The creepy dolls of Mackin House

photo supplied Mackin House

Gas prices might still be high, but Mackin House is offering cut-rate nightmare fuel with The Uncanny Valley – an online exhibition that looks deeply look into the eyes of the doll.

Resembling either Chucky’s hiding place or the Warrens’ artifacts room, the heritage museum houses a “rich representation of the history of dolls.”

Made of corn husks, clay, bone, plastic and papier mâché, the history of the doll reaches back approximately 6,000 years to Egyptian paddle dolls.


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Made of a flat piece of painted wood to represent the torso, the paddle dolls were topped with thick hair made of beads strung on linen thread, according to the Met Museum. The dolls may have been used as percussion instruments in religious ceremonies, with the doll hair clacking in rhythm to singers and dancers.

From the forests of Germany to the beaches of Malibu

photo supplied Mackin House

Mass production of dolls likely started in Germany in the 1700 as woodworkers crafted dolls on wood lathes. After enduring and evolving for centuries, the tradition faltered after the First World War. However, German doll makers did manage to produce the Bidi Lilli in 1955. Based on particularly racy comic strip, the doll would eventually become the inspiration for (or get ripped off by, depending on your point of view) the Barbie doll.

Reliable Canada

While their dolls were never able to afford a dream house, Reliable Toy Company was nonetheless able to jumpstart toy manufacturing in Canada after setting up shop in Toronto’s garment district in the 1920s.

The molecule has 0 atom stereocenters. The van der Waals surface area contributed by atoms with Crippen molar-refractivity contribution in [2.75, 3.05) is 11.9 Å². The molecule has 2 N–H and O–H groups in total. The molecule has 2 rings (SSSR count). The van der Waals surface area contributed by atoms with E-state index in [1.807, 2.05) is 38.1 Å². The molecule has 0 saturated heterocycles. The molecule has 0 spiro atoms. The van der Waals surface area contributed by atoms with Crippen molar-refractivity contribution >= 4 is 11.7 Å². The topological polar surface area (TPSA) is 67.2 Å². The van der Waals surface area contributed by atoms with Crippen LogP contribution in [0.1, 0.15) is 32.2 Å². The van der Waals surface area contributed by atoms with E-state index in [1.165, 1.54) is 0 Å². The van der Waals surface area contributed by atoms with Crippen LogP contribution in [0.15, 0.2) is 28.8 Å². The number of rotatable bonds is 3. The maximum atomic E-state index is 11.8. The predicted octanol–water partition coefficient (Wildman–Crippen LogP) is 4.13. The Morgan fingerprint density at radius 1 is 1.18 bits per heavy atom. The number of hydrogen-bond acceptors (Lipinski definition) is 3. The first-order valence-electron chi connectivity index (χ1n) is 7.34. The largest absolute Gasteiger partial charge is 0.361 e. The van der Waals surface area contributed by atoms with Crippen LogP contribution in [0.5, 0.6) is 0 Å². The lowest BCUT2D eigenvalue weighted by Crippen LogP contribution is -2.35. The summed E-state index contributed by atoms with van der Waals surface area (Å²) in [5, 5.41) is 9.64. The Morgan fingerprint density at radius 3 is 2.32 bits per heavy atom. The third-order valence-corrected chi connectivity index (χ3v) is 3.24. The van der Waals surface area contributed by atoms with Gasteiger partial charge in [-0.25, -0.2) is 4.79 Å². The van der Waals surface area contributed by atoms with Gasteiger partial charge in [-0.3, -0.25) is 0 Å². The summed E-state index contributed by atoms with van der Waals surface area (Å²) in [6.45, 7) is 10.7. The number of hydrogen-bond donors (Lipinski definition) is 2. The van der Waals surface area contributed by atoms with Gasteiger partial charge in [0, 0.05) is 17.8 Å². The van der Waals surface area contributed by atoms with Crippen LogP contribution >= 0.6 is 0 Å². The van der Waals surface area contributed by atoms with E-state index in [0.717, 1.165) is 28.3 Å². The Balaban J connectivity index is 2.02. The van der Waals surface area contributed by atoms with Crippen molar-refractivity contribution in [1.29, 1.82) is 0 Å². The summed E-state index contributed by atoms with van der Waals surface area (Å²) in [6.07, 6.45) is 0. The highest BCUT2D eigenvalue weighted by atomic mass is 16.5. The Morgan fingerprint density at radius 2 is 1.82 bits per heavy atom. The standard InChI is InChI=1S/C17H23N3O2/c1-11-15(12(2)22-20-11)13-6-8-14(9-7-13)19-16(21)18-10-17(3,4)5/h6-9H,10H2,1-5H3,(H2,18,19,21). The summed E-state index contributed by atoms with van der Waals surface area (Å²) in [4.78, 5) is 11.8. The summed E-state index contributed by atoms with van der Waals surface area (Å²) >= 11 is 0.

The company used leftover scraps from the production of bullet tips and oil bottles for the Canadian military to make plastic ships, tanks and toy soldiers, according to the Canadian Museum of History.

Initially, Reliable Toy Company imported German doll heads and stuck them on U.S. doll bodies. However, the company soon started making dolls that came with clothes and were equipped with a voice box, as well as their own version of the Shirley Temple doll.

Reliable also produced a doll celebrating figure skating gold medalist Barbara Ann Scott. The ice skating dolls, which were made until 1954, came with a letter from Scott.

photo supplied Mackin House

Following the success of the Scott dolls, Regal Toy Company later produced a Karen Magnussen figure skater doll in the 1970s.

Real American Hero, no cap

photo supplied Mackin House

The collection at Mackin House also features a G.I. Joe figure with a torso that reads Made in Malaysia, clothing that reads Made in Japan, and a hat that say Made in Canada.

The creep factor

Some dolls appear to be designed to be creepy.

The Charlotte dolls – popular from the Victorian era until the early 1900s – is a ghostly white figure of a young girl with an expression that could be construed as deep regret for failing to listen to her parents.

The dolls were inspired by the poem A Corpse Going to a Ball, in which Charlotte’s mother tells her to wraps blankets around her pretty dress before riding a sled 16 miles through the snow. Charlottes refuses and, as her mother predicted, catches her death of cold.

There are also dolls that have suffered “plastic doll disease,” in which decaying plastic gives the dolls the appearance of having wept rusty brown tears.

“Oddly, the “disease” is contagious, caused by acidic fumes that start to act on other nearby plastic dolls,” according to the Mackin House exhibit.

However, the exhibit generally attributes the creep factor to the uncanny valley effect. The more lifelike the doll is, the more people feel attracted by them, “until they reach a point when they are too lifelike and then we are repulsed by them.”

Visit the online exhibit here. Take the quiz. Look at all the dolls. But don’t say I didn’t warn you.

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